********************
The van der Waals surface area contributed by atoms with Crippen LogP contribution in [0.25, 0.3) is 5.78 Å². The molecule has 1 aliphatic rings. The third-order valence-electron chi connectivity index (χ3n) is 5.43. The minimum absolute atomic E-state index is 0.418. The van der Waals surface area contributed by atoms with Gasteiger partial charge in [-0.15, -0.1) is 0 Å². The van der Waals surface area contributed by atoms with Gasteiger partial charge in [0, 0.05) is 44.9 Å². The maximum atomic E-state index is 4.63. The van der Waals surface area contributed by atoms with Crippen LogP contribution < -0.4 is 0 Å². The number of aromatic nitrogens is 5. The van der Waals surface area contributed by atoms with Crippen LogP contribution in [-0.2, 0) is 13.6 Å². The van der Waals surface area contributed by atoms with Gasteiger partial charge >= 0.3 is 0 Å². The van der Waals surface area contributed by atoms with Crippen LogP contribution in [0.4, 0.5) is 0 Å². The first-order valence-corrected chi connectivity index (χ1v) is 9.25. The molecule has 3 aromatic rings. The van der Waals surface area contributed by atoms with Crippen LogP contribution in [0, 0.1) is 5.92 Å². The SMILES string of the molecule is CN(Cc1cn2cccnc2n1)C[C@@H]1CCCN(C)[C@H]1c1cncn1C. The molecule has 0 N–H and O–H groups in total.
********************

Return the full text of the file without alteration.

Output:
The van der Waals surface area contributed by atoms with Crippen LogP contribution in [0.25, 0.3) is 5.78 Å². The molecule has 1 aliphatic rings. The third-order valence-electron chi connectivity index (χ3n) is 5.43. The minimum absolute atomic E-state index is 0.418. The van der Waals surface area contributed by atoms with Gasteiger partial charge in [-0.15, -0.1) is 0 Å². The van der Waals surface area contributed by atoms with Gasteiger partial charge in [0, 0.05) is 44.9 Å². The maximum atomic E-state index is 4.63. The van der Waals surface area contributed by atoms with Crippen LogP contribution < -0.4 is 0 Å². The number of aromatic nitrogens is 5. The van der Waals surface area contributed by atoms with Crippen LogP contribution in [-0.2, 0) is 13.6 Å². The van der Waals surface area contributed by atoms with Gasteiger partial charge >= 0.3 is 0 Å². The van der Waals surface area contributed by atoms with Crippen LogP contribution in [0.4, 0.5) is 0 Å². The first-order valence-corrected chi connectivity index (χ1v) is 9.25. The molecule has 3 aromatic rings. The van der Waals surface area contributed by atoms with Crippen LogP contribution in [0, 0.1) is 5.92 Å². The SMILES string of the molecule is CN(Cc1cn2cccnc2n1)C[C@@H]1CCCN(C)[C@H]1c1cncn1C. The molecule has 0 N–H and O–H groups in total.